Regularisation of undocumented immigrant workers

During 2008, undocumented immigrant workers have been engaging in lobbying, demonstrations and strikes to support their efforts to have their situation in France regularised. The movement seems to be having some success, and by the end of August, almost two thirds of applicants in the Paris region had achieved regularisation. However, cases of discrimination are not uncommon, and fears arise that many undocumented workers are not being represented.

New rules on regularisation

Two circulars (in French) issued by the Ministry of Immigration, Integration, National Identity and Co-development (Ministère de l’immigration, de l’intégration, de l’identité nationale et du développement solidaire) in the winter of 2007–2008 specified the conditions for ‘regularising’ immigrant workers from outside the EU without the required residence documents. The circulars implement the Law of 20 November 2007 on controlling immigration, integration and asylum, which stipulates a policy of ‘selective immigration’ (FR0605039I). They make provision for the following measures:

  • possible regularisation for workers employed in occupations that are ‘under tension’ – in other words, where labour shortages exist – if they can present payslips;
  • a list of 30 specified occupations ‘under tension’ – immigrants from countries outside the EU who work in these jobs can claim to reside legally in France.

Before these recent legal measures, the regularisation of undocumented immigrant workers, without any conditions, was possible after working for 10 years in France. Now, the 300,000 to 400,000 illegal workers in the country live – even more than before – under permanent threat of being expelled if their situation is not regularised, as their employers have to give their papers to be checked by the authorities before recruiting them.

Undocumented workers’ movement

In February 2008, a strike was organised by undocumented workers at a restaurant in the Avenue de la Grande Armée in one of the most upmarket parts of Paris. Seven cooks, who were undocumented workers, were then rapidly regularised.

On 15 April 2008, 1,000 applications for regularisation were made to the prefectures in the Paris region of Île-de-France. Some 10 days later, almost 100 situations were regularised and the number of applications in Paris and the rest of the country continued to increase. At the same time, undocumented workers organised a strike picket at a workplace on the Champs-Elysées in the centre of Paris.

Throughout the spring and summer of 2008, other undocumented workers went on strike and organised pickets in front of their workplace or demonstrated in the streets, and even occupied the premises of the Ministry of Labour, Social Relations and Solidarity (Ministère du Travail, des Relations Sociales et de la Solidarité). They sought to draw attention to their cases when they were applying for regularisation, and were supported by local trade union officials – especially those of the General Confederation of Labour (Confédération générale du travail, CGT) – as well as non-governmental organisations (NGOs).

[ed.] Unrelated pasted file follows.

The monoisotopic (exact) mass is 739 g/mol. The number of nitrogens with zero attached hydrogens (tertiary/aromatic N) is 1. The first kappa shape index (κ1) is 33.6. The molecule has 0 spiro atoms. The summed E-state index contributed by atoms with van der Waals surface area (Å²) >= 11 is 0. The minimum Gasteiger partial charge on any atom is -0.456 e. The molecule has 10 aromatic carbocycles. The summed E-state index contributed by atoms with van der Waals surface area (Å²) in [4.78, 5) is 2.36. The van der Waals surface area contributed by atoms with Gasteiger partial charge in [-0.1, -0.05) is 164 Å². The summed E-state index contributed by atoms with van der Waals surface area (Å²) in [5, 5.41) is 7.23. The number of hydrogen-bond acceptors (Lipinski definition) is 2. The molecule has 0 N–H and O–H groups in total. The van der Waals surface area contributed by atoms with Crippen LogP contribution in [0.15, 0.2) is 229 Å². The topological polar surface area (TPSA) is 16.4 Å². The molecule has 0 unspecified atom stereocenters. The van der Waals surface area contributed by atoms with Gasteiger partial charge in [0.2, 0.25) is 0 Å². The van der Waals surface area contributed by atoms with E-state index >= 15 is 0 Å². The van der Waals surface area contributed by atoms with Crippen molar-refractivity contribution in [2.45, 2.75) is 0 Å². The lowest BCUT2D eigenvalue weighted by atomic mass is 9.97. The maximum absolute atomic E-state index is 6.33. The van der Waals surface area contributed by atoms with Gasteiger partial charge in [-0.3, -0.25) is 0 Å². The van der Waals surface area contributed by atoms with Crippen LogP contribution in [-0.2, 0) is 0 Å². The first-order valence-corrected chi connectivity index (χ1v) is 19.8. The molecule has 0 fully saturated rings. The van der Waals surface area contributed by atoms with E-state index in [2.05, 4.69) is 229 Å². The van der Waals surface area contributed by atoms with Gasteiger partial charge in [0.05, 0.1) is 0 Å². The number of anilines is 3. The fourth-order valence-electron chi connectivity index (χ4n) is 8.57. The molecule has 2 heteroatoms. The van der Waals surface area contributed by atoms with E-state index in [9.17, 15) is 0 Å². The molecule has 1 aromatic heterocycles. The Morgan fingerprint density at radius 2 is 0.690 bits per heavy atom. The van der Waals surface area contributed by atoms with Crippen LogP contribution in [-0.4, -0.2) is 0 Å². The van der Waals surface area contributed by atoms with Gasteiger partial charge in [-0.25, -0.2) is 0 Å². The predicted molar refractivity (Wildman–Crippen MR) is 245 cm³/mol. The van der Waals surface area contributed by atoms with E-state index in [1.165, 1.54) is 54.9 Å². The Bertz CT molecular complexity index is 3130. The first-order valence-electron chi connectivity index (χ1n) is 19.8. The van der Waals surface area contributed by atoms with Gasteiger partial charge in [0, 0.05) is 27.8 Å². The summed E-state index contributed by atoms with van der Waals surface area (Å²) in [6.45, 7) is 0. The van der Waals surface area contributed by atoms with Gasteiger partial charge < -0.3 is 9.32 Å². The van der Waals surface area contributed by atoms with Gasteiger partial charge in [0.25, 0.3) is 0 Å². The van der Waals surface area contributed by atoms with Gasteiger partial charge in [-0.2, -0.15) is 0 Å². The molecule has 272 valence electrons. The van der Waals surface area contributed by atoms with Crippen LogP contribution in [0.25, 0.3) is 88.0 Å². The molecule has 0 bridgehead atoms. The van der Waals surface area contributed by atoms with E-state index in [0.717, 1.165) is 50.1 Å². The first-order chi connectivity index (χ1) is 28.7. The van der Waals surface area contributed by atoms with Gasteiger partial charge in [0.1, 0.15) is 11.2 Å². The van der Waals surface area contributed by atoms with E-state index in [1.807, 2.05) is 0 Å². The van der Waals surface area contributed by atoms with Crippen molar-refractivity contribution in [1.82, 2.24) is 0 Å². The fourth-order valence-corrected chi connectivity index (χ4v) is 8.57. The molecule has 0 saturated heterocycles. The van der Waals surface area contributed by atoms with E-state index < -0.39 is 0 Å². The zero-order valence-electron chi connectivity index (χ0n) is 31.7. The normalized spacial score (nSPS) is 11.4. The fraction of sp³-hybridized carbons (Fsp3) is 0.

In August, the CGT national officer responsible for this issue, Francine Blanche, calculated that almost 900 out of 1,500 applicants had been regularised in the Île-de-France region. She criticised the fact that the way of dealing with the applications varies from one prefecture to another.

At the beginning of September, strike pickets were gradually lifted when undocumented workers obtained their authorisation to stay – and sometimes even had a pay rise. However, mobilisation has continued among those who have not yet been regularised, such as women who are employed part time in personal services and do not earn the equivalent of the national minimum wage (salaire minimum interprofessionnel de croissance, SMIC).

Cases of discrimination on the increase

The cases of undocumented workers that have been described in the press are varied, according to an article (in French) of September 2008 in Liaisons Sociales Magazine. Some workers have the support of their employer or an employer organisation in their regularisation applications, whereas other employers dismiss their undocumented workers, sometimes leading to complaints being lodged with the High Authority for Combating Discrimination and Promoting Equality (Haute autorité de lutte contre les discriminations et pour l’égalité, HALDE) (FR0605049I).

A HALDE report (in French, 4.2Mb PDF) published in May 2008 reveals that the most frequent form of discrimination is that based on people’s origins (27.1% of cases). The Interministerial Department for Combating Illegal Work (Délégation interministérielle à la lutte contre le travail illégal, DILTI) estimates that the proportion of all illegal work offences related to ‘employing foreigners without work permits’ almost doubled between 2004 and 2006: from 8.4% of cases to 14.8%.


Much evidence indicates that undocumented workers are employed more frequently in certain sectors of economic activity, such as hotels and restaurants, construction and industrial cleaning, as well as in temporary agency work, Moreover, they are generally employed in small companies where trade unions often have few members or are not represented at all. The current number of applications for regularisation seems low, given the estimated number of undocumented workers. This estimated total is suggested, for example, by the numbers of people using the State Medical Assistance Programme (Aide médicale d’État, AME) for people with very low income (FR0510101N), as revealed in the July 2008 AME report (in French, 195Kb PDF).

Benoît Robin, Institute for Economic and Social Research (IRES)

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